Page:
Partners in a partnership derive value from their investment through direct distribution of profits, retention of profits and increases in the partnership’s value. Retained profits increase a partnership’s value through the company’s reinvestment of those earnings into expansion projects. When one, several or all the partners decide to exit a partnership, the partners must calculate a fair value of that partnership.
Because a partnership involves two or more people, the likelihood that both or all the partners will agree on the value of the partnership depends on the circumstances of the buyout, the roles of the partners involved and their communication levels. To ensure that everyone agrees on a buyout price for the partnership, the partnership can hire an external valuation firm to do a formal, written valuation. If it's done by a valuation firm and not an asset-based appraiser, this written valuation typically incorporates several valuation methods, selects the best method for the business type and situation and provides a full explanation for doing so. Therefore, valuation firms generally successfully defend court challenges to their formal written valuations.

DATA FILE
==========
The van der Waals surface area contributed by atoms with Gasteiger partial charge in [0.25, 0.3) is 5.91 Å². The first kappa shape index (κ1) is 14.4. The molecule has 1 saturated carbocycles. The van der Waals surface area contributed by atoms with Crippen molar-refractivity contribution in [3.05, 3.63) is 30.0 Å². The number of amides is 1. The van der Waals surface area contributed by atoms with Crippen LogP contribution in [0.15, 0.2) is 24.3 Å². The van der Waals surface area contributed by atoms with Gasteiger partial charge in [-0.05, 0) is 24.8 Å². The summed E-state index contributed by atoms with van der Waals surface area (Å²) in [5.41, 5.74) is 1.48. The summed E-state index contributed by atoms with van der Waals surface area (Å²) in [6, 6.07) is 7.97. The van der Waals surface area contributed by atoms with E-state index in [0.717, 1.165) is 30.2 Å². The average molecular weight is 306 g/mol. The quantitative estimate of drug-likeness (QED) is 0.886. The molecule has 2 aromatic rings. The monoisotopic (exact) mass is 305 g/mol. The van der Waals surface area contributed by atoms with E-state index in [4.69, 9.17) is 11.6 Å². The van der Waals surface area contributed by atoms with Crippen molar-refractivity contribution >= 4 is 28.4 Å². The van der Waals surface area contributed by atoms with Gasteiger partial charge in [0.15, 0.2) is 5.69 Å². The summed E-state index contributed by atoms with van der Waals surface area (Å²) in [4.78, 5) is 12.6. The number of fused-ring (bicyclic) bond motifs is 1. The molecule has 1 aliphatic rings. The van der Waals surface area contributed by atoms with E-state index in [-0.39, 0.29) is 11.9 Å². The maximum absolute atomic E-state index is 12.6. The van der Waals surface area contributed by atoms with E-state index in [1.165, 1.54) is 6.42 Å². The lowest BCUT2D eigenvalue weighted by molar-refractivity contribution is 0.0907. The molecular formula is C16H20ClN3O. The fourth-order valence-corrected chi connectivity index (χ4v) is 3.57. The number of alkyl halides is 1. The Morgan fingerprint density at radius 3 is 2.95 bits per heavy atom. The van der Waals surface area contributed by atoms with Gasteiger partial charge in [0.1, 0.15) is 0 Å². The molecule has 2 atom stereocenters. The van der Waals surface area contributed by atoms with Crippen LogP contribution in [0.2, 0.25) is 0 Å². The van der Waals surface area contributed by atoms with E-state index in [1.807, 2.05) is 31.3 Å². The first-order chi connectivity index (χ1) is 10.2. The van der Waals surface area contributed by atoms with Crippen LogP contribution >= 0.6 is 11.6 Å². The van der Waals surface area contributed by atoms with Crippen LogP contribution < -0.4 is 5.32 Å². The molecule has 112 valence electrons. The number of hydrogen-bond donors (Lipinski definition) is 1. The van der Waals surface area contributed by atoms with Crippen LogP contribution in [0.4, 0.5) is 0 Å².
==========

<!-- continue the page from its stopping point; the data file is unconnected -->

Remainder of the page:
A newly formed partnership or a partnership that retained much of its profits in cash or recently acquired high quality assets can use its book value as the value of the business. Alternatively, the partnership can hire an external appraiser to conduct an asset-based valuation of the partnership. The appraiser will determine the current market value of all the assets the partnership owns, including accounts receivable, inventory, equipment, computers, furniture, buildings and leasehold improvements. Partners unconcerned about legal challenges can do these assessments by talking to suppliers, vendors and brokers.
Partners who choose not to use an external valuation firm can determine the partnership’s value by using industry-specific finance multiples. Partners can review business sale announcements in trade journals and use the multiples that those companies sold for to assess their partnership’s value. For example, three private companies in one industry sold at three times the prior year’s sales. The partnership would multiply its last year’s revenue by three. If, in another industry, private companies sold at four times EBITDA -- earnings before interest, taxes, depreciation and amortization – the partnership would multiply its EBITDA by four.
Partnerships allocate distributions and buyout percentages according to the capital account, which tracks changes in ownership percentage that occur as a result of partner contributions and withdrawals. Instead of defining the ownership percentage by the amounts indicated by the capital account, some partnerships allocate profits, losses and liabilities based on terms in the partnership agreement or another document. Whichever indicator of ownership percentage the partnership uses determines the buyout distribution to each applicable partner.